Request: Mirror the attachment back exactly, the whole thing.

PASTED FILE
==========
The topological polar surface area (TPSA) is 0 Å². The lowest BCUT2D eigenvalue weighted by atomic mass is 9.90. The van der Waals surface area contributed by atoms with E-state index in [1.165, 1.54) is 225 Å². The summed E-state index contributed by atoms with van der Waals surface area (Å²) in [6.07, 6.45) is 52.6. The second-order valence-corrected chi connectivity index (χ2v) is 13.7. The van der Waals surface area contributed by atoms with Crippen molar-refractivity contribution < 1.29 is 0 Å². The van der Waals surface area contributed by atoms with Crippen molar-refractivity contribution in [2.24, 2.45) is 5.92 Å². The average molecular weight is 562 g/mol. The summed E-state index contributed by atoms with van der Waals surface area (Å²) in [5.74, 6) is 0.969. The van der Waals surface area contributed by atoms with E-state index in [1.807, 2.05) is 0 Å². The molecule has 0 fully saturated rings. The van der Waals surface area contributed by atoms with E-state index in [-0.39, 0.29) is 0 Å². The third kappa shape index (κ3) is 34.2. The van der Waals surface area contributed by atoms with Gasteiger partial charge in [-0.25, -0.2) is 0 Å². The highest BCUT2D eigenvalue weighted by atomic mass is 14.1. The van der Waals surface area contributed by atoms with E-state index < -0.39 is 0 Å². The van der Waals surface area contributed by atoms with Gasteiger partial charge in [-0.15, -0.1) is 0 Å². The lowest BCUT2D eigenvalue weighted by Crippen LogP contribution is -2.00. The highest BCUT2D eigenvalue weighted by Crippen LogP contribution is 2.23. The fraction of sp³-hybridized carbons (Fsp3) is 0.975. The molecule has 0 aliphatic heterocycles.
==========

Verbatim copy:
The topological polar surface area (TPSA) is 0 Å². The lowest BCUT2D eigenvalue weighted by atomic mass is 9.90. The van der Waals surface area contributed by atoms with E-state index in [1.165, 1.54) is 225 Å². The summed E-state index contributed by atoms with van der Waals surface area (Å²) in [6.07, 6.45) is 52.6. The second-order valence-corrected chi connectivity index (χ2v) is 13.7. The van der Waals surface area contributed by atoms with Crippen molar-refractivity contribution < 1.29 is 0 Å². The van der Waals surface area contributed by atoms with Crippen molar-refractivity contribution in [2.24, 2.45) is 5.92 Å². The average molecular weight is 562 g/mol. The summed E-state index contributed by atoms with van der Waals surface area (Å²) in [5.74, 6) is 0.969. The van der Waals surface area contributed by atoms with E-state index in [1.807, 2.05) is 0 Å². The molecule has 0 fully saturated rings. The van der Waals surface area contributed by atoms with E-state index in [-0.39, 0.29) is 0 Å². The third kappa shape index (κ3) is 34.2. The van der Waals surface area contributed by atoms with Gasteiger partial charge in [-0.25, -0.2) is 0 Å². The highest BCUT2D eigenvalue weighted by atomic mass is 14.1. The van der Waals surface area contributed by atoms with E-state index < -0.39 is 0 Å². The van der Waals surface area contributed by atoms with Gasteiger partial charge in [-0.15, -0.1) is 0 Å². The lowest BCUT2D eigenvalue weighted by Crippen LogP contribution is -2.00. The highest BCUT2D eigenvalue weighted by Crippen LogP contribution is 2.23. The fraction of sp³-hybridized carbons (Fsp3) is 0.975. The molecule has 0 aliphatic heterocycles.